JULY SOYBEAN MEAL FUTURES:
On the heels of a still bullish outlook for soybeans, perhaps the soy meal futures market, which has been everybody's favorite short hedge, could be a bargain. July meal, after plunging nearly $80 per ton in just 11 days, has been slowly recovering, gapping higher Sunday overnight. While the focus has been on soybeans and soybean oil in the ongoing bullish rally that began early in the year, it would be unusual for soy meal not to follow as we resume the higher trade. Extreme temperatures and below normal precipitation in the Northern Plains and northern Midwest looks to stick around for the next 10 days. Soybean meal, relative to the rest of the soybean complex, is still fairly oversold and funds have whittled their net-long in meal down to a manageable 20,000 contracts as of last Tuesday and estimated to be just 11,000 contracts to begin the new week. As processors showed the first sign of rationing last week, with the lower-than-expected crush rate, that may continue as old-crop soybean supplies remain tight, lowering the supply of meal.
MINNEAPOLIS WHEAT FUTURES:
A look at the monthly continuation chart on Minneapolis wheat futures shows the high on spot July futures to be the highest since 2013. With a dire weather forecast ahead for the northwestern and Northern Plains spring wheat regions, look for the next market objective to be the highs set in the drought year of 2012. In that year, we saw the mid-July high rise well over $10 per bushel. That's quite a stretch, especially with world wheat supplies still large, but not out of the question. However, the Minneapolis market is approaching an overbought level, so expect volatility to remain very high. On a setback, bulls will want the $8.19 gap level to support July, and below that, $8.03 to $8.07 should contain any weakness.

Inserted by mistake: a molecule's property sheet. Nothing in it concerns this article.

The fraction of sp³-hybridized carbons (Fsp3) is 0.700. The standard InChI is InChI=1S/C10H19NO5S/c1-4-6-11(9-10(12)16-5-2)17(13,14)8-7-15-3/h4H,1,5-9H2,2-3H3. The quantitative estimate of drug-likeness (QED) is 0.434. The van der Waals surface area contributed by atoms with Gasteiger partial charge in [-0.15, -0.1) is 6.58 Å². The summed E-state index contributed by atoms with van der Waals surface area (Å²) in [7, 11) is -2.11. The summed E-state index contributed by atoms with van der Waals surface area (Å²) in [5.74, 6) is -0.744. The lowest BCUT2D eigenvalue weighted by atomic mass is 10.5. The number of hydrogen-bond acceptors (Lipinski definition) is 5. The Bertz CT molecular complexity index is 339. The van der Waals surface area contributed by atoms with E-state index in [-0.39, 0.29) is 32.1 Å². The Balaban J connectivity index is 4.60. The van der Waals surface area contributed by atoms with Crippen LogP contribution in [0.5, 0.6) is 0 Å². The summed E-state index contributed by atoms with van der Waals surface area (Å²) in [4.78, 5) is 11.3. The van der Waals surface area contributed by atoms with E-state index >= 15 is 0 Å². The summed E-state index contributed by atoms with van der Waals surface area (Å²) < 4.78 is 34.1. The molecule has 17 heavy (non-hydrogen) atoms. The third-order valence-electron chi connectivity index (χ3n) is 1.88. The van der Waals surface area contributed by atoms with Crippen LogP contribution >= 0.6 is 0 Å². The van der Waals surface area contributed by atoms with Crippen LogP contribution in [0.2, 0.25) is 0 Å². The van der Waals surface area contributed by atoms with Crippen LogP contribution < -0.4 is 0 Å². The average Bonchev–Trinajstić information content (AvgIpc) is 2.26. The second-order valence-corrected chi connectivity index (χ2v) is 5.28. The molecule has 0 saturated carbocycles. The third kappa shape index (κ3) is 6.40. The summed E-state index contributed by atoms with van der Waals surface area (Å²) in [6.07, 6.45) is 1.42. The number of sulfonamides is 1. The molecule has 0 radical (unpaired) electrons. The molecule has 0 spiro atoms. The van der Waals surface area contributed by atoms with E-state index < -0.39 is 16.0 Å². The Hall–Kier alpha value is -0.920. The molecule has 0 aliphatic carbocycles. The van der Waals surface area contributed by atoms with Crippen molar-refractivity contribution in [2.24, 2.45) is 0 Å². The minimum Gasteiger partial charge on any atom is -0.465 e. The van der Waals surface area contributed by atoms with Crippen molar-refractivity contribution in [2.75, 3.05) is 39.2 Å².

NOVEMBER SOYBEAN FUTURES:
Following weekend temperatures that soared above 100 degrees Fahrenheit in parts of North Dakota on Friday and Saturday, the market is adding back weather premium. The emphasis early on Monday is on new-crop November soybeans, which rose to a 36-cent gain at the end of the Sunday overnight. While the soybean market is becoming somewhat overbought, the gap higher could mean another leg higher on soybeans as the need becomes more intense for the U.S. soybean yield to be at trend or better, or risk dangerously low supplies in the 2021-22 season. However, nothing is that easy, and some rains are projected in the north. On a setback, look for November beans to show solid support at the $14.36 to $14.40 area. With a $1.40 plus inverse from July to November, new-crop beans appear to be a bargain, even at over $14.
Comments above are for educational purposes and are not meant to be specific trade recommendations. The buying and selling of grain and soybean futures involve substantial risk and are not suitable for everyone.
Dana Mantini can be reached at: firstname.lastname@example.org
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